By Rachel Zoll, AP Religion Writer
BALTIMORE — A preliminary report commissioned by the nation's Roman Catholic bishops to investigate the clergy sex abuse scandal has found no evidence that gay priests are more likely than heterosexual clergy to molest children, the lead authors of the study said Tuesday.
The full report by researchers at the John Jay College of Criminal Justice won't be completed until the end of next year. But the authors said their evidence to date found no data indicating that homosexuality was a predictor of abuse.
"What we are suggesting is that the idea of sexual identity be separated from the problem of sexual abuse," said Margaret Smith of John Jay College, in a speech to the U.S. Conference of Catholic Bishops. "At this point, we do not find a connection between homosexual identity and the increased likelihood of subsequent abuse from the data that we have right now."
The question has been raised repeatedly within and outside the church because the overwhelming majority of known victims were boys. As part of the church's response to the crisis, the Vatican ordered a review of all U.S. seminaries that, among other issues, looked for any "evidence of homosexuality" in the schools.
Yet, many experts on sex offenders reject any link between sexual orientation and committing abuse. Karen Terry, a John Jay researcher, said it was important to distinguish between sexual identity and behavior, and to look at who the offender had access to when seeking victims.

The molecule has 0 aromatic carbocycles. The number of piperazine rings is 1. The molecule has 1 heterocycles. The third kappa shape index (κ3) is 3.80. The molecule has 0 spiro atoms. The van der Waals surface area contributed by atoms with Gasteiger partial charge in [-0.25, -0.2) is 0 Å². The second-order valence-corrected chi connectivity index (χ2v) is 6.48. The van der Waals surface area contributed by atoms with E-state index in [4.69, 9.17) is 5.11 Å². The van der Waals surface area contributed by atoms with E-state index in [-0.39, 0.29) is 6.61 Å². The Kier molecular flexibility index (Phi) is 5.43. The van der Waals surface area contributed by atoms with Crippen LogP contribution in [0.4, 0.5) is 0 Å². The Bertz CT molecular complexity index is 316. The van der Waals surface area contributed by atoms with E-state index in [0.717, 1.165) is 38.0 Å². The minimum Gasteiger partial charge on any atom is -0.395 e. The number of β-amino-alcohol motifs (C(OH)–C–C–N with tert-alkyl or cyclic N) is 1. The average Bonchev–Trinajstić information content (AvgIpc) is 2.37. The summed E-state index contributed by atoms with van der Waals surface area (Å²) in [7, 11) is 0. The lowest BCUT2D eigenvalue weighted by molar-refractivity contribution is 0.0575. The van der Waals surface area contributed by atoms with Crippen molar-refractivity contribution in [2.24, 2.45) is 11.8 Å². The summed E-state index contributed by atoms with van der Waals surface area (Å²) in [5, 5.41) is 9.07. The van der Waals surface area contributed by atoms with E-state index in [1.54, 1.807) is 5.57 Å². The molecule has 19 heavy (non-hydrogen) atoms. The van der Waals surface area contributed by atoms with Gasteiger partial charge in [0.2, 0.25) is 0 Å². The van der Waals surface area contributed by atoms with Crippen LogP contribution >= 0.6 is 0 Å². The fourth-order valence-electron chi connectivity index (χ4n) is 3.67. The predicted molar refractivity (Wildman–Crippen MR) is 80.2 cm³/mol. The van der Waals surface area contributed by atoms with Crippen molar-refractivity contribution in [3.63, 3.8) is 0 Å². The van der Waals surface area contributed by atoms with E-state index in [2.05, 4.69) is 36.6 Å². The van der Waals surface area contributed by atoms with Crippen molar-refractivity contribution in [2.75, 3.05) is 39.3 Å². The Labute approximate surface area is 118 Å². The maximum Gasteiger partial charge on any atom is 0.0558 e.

The bishops commissioned the $2 million study as part of widespread reforms they enacted at the height of the abuse crisis. The scandal erupted in 2002 with the case of one predator priest in the Archdiocese of Boston, then spread to every U.S. diocese and beyond.
Almost 14,000 molestation claims have been filed against Catholic clergy since 1950, according to tallies the bishops have released in recent years. Abuse-related costs have reached at least $2.3 billion in the same period.
At the meeting Tuesday, Bishop Edward Braxton of the Diocese of Belleville, Ill., asked the researchers whether their study indicated that homosexuality should be considered when evaluating a candidate for the priesthood. In 2005, the Vatican issued a policy statement that men with "deep-seated" attraction to other men should be barred from the priesthood.
Smith said: "If that exclusion were based on the fact that that person would be more probable than any other candidate to abuse, we do not find that at this time."
The latest findings affirmed previous reports that the rate of clergy abuse has declined steeply since the mid 1980s. Most of the claims being made now involve allegations of abuse from decades ago.
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